7. Growth in industrial production, as reflected in the index of industrial production (IIP), moderated to 4.0 per cent during 2011-12 (April-January) from 8.3 per cent in the corresponding period a year ago. While growth in the capital goods and intermediate goods sectors was negative, growth in the basic goods and consumer goods sectors decelerated marginally. Given the significant volatility in IIP numbers, the Reserve Bank also uses several other indicators to assess the overall industrial activity. The Manufacturing PMI for February suggested that industrial activity remained in an expansionary mode. While corporate sales growth in Q3 of 2011-12 was robust, margins moderated, reflecting increasing difficulty in passing on rising input prices.
8. After remaining above 9 per cent during April-November 2011, y-o-y headline wholesale price index (WPI) inflation rate moderated to 7.7 per cent in December and further to 6.6 per cent in January 2012, before rising to 7.0 per cent in February. While moderation in WPI inflation stemmed mainly from primary food articles, fuel and manufactured products groups also contributed.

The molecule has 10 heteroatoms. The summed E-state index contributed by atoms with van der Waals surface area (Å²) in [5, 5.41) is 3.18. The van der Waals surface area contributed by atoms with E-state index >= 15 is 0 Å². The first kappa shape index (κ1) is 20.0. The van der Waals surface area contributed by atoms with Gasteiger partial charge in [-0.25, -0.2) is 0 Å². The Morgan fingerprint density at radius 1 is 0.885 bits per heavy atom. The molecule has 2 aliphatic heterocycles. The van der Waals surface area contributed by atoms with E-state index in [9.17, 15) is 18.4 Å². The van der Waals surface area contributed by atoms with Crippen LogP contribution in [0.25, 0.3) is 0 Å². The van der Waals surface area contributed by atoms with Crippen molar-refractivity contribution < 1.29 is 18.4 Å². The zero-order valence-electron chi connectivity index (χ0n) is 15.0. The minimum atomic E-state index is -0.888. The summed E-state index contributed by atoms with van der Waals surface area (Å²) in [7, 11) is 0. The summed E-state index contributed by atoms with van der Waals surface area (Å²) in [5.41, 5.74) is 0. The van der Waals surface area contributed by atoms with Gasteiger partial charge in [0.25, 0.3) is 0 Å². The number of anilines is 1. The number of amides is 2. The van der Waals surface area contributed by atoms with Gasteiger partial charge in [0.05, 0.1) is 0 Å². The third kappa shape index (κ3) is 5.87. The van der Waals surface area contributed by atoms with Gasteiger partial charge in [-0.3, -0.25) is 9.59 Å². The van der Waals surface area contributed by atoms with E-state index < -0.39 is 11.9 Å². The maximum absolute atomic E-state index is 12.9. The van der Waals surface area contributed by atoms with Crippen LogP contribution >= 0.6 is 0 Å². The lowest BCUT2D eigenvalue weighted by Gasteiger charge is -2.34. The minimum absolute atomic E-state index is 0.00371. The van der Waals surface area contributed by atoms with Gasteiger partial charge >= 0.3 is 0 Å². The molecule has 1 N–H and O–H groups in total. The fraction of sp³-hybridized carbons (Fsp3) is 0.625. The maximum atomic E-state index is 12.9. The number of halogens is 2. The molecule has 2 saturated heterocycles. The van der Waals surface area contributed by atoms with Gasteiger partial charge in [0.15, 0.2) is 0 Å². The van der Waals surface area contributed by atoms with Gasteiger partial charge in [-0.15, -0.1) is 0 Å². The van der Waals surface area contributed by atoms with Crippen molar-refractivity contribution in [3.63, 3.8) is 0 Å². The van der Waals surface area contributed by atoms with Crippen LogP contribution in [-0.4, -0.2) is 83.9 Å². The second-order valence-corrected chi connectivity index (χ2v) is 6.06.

9. Primary food articles inflation, which was modest at 0.8 per cent in December, turned negative (-0.5 per cent) in January 2012, before rising to 6.1 per cent in February. Despite the sharp increase in global crude oil prices, fuel group inflation moderated from 15.0 per cent in December to 12.8 per cent in February, reflecting the absence of commensurate pass-through to domestic consumers.
10. Non-food manufactured products inflation moderated from 7.9 per cent in December to 5.8 per cent in February 2012, reflecting both a slowdown in domestic demand following the monetary tightening and moderation in global non-oil commodity prices. The momentum indicator of non-food manufactured products inflation (seasonally adjusted 3-month moving average inflation rate) also showed a moderating trend.
11. Notably, Consumer Price Index (CPI) inflation (as measured by the new series, base year 2010) for the month of January 2012 was 7.7 per cent suggesting that price pressures persist at the retail level.
12. The Centre’s fiscal conditions deteriorated during 2011-12 (April-January) with key deficit indicators already crossing the budget estimates for the full year. Apart from sluggishness in tax revenues, Government’s non-plan expenditure, particularly subsidies, increased sharply. As indicated in the TQR, the slippage in the fiscal deficit has been adding to inflationary pressures. Credible fiscal consolidation, therefore, will be an important factor in shaping the inflation outlook.